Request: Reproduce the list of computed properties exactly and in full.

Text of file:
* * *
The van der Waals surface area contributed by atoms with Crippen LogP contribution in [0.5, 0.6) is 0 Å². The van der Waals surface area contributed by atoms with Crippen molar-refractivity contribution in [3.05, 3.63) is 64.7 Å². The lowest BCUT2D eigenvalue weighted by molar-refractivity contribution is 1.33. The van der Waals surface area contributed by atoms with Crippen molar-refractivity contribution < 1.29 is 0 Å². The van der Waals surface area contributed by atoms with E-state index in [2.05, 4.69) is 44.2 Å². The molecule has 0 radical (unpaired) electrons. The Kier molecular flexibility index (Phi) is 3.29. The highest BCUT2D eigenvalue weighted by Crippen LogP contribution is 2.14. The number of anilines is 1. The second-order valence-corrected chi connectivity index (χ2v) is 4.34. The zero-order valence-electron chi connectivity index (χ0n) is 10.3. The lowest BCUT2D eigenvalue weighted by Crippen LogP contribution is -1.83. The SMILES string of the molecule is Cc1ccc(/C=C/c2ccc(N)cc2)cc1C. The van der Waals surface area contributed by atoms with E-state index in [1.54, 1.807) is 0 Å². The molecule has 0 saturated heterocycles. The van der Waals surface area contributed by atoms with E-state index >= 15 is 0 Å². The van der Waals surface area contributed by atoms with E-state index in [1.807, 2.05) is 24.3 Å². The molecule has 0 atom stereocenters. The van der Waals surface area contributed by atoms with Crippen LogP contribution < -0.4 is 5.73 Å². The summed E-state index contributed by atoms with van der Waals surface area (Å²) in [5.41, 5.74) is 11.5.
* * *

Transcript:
The van der Waals surface area contributed by atoms with Crippen LogP contribution in [0.5, 0.6) is 0 Å². The van der Waals surface area contributed by atoms with Crippen molar-refractivity contribution in [3.05, 3.63) is 64.7 Å². The lowest BCUT2D eigenvalue weighted by molar-refractivity contribution is 1.33. The van der Waals surface area contributed by atoms with Crippen molar-refractivity contribution < 1.29 is 0 Å². The van der Waals surface area contributed by atoms with E-state index in [2.05, 4.69) is 44.2 Å². The molecule has 0 radical (unpaired) electrons. The Kier molecular flexibility index (Phi) is 3.29. The highest BCUT2D eigenvalue weighted by Crippen LogP contribution is 2.14. The number of anilines is 1. The second-order valence-corrected chi connectivity index (χ2v) is 4.34. The zero-order valence-electron chi connectivity index (χ0n) is 10.3. The lowest BCUT2D eigenvalue weighted by Crippen LogP contribution is -1.83. The SMILES string of the molecule is Cc1ccc(/C=C/c2ccc(N)cc2)cc1C. The van der Waals surface area contributed by atoms with E-state index in [1.54, 1.807) is 0 Å². The molecule has 0 saturated heterocycles. The van der Waals surface area contributed by atoms with E-state index >= 15 is 0 Å². The van der Waals surface area contributed by atoms with E-state index in [1.807, 2.05) is 24.3 Å². The molecule has 0 atom stereocenters. The van der Waals surface area contributed by atoms with Crippen LogP contribution < -0.4 is 5.73 Å². The summed E-state index contributed by atoms with van der Waals surface area (Å²) in [5.41, 5.74) is 11.5.